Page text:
2. Walking Fast (Category D, Yellow):
      • Wind Speed: Less than 7.6 m/s
      • Probability: Less than 2% of the time
      • Effect: This category is suitable for walking fast but may not be ideal for more stationary activities like dining outdoors. The area meets the requirements for Category D but falls short of the criteria for Categories A, B, and C.

    The thresholds for wind comfort vary depending on local authorities and wind standards. Areas are evaluated based on their designated use:

    • Good Quality: Meets the criteria for the intended use.
    • Acceptable: One category below the intended use.
    • Unacceptable: Two or more categories below the intended use.

    The table below summarizes the wind comfort categories:

    ColorCategoryWind Speed (m/s)ProbabilitySuitable for
    GreenA< 1.8>98%Sitting Long
    BlueB< 3.6>98%Sitting Short
    Light BlueC< 5.3>98%Strolling
    YellowD< 7.6>98%Walking Fast
    RedE> 7.6≥2%Uncomfortable
  • Lawson 2001Pedestrian Wind Comfort

    1. Sitting: Wind speeds up to 4 m/s are generally comfortable for sitting activities, such as outdoor cafes and benches.
    2. Standing: Wind speeds up to 6 m/s are comfortable for standing activities, like waiting at bus stops or socializing.
    3. Walking: Wind speeds up to 8 m/s are comfortable for walking activities, such as strolling or walking to work.
    4. Uncomfortable: Wind speeds above 10 m/s are generally uncomfortable for all outdoor activities.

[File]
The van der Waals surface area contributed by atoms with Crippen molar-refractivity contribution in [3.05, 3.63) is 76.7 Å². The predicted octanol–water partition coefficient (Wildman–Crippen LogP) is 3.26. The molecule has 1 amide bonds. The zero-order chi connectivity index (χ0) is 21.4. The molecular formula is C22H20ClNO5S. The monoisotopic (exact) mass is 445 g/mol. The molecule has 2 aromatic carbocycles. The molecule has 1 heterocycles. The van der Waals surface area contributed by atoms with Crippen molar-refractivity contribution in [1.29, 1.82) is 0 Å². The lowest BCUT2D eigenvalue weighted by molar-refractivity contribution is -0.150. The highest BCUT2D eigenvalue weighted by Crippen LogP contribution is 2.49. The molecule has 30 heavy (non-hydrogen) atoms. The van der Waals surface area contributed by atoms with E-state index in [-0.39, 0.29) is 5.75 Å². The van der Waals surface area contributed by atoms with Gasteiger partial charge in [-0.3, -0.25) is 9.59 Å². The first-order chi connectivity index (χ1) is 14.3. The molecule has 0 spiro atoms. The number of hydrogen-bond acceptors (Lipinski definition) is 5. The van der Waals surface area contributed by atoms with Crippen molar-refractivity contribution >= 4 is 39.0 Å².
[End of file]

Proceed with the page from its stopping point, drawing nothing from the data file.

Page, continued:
ColorCategoryWind SpeedProbabilityEffect
    BlueA< 4>95%Sitting
    Light BlueB< 6>95%Standing
    YellowC< 8>95%Strolling
    orangeD< 10>95%Business Walking
    RedE> 10>5%Uncomfortable


    ColorCategoryWind Speed (m/s)ProbabilityEffect
    OrangeF> 15.0≥ 0.023%Unsafe frail
    RedF> 20.0≥ 0.023%Unsafe all
  • Lawson LDDC - City Of London

    This Wind comfort standard is a modified version of the Lawson LDDC criteria referred to as the City Lawson Criteria. The criteria categorize areas based on their suitability for different pedestrian activities, considering the mean and gust equivalent mean (GEM) wind speeds at a 5% exceedance level:

    1. Frequent Sitting
      • Wind Speed: ≤ 2.5 m/s
      • Description: Suitable for frequent outdoor sitting, e.g., restaurant or café seating.
    2. Occasional Sitting
      • Wind Speed: ≤ 4 m/s
      • Description: Suitable for occasional outdoor seating, e.g., general public outdoor spaces, balconies, and terraces intended for occasional use.
    3. Standing
      • Wind Speed: ≤ 6 m/s